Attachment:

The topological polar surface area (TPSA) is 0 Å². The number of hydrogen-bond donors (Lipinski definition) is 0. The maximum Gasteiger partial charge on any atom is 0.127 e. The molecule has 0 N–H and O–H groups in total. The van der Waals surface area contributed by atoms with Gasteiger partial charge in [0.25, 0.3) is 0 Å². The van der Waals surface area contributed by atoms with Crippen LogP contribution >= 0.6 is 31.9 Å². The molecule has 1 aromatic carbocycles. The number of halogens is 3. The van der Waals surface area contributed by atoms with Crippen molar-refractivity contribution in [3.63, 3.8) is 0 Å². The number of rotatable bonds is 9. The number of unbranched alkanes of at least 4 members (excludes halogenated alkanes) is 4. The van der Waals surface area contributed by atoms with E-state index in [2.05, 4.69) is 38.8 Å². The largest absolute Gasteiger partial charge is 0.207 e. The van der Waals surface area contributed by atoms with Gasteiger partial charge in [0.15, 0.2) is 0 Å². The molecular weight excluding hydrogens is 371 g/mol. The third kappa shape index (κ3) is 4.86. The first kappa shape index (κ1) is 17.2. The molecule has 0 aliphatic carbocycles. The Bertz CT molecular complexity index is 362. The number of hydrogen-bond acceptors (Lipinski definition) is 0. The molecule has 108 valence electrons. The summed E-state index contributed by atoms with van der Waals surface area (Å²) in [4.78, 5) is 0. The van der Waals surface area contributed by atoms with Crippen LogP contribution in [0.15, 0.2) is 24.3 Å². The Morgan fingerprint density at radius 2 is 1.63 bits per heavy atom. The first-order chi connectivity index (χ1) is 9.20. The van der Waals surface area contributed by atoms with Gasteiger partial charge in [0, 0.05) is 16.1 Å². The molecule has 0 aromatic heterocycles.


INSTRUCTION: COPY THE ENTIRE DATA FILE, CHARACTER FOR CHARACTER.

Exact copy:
The topological polar surface area (TPSA) is 0 Å². The number of hydrogen-bond donors (Lipinski definition) is 0. The maximum Gasteiger partial charge on any atom is 0.127 e. The molecule has 0 N–H and O–H groups in total. The van der Waals surface area contributed by atoms with Gasteiger partial charge in [0.25, 0.3) is 0 Å². The van der Waals surface area contributed by atoms with Crippen LogP contribution >= 0.6 is 31.9 Å². The molecule has 1 aromatic carbocycles. The number of halogens is 3. The van der Waals surface area contributed by atoms with Crippen molar-refractivity contribution in [3.63, 3.8) is 0 Å². The number of rotatable bonds is 9. The number of unbranched alkanes of at least 4 members (excludes halogenated alkanes) is 4. The van der Waals surface area contributed by atoms with E-state index in [2.05, 4.69) is 38.8 Å². The largest absolute Gasteiger partial charge is 0.207 e. The van der Waals surface area contributed by atoms with Gasteiger partial charge in [0.15, 0.2) is 0 Å². The molecular weight excluding hydrogens is 371 g/mol. The third kappa shape index (κ3) is 4.86. The first kappa shape index (κ1) is 17.2. The molecule has 0 aliphatic carbocycles. The Bertz CT molecular complexity index is 362. The number of hydrogen-bond acceptors (Lipinski definition) is 0. The molecule has 108 valence electrons. The summed E-state index contributed by atoms with van der Waals surface area (Å²) in [4.78, 5) is 0. The van der Waals surface area contributed by atoms with Crippen LogP contribution in [0.15, 0.2) is 24.3 Å². The Morgan fingerprint density at radius 2 is 1.63 bits per heavy atom. The first-order chi connectivity index (χ1) is 9.20. The van der Waals surface area contributed by atoms with Gasteiger partial charge in [0, 0.05) is 16.1 Å². The molecule has 0 aromatic heterocycles.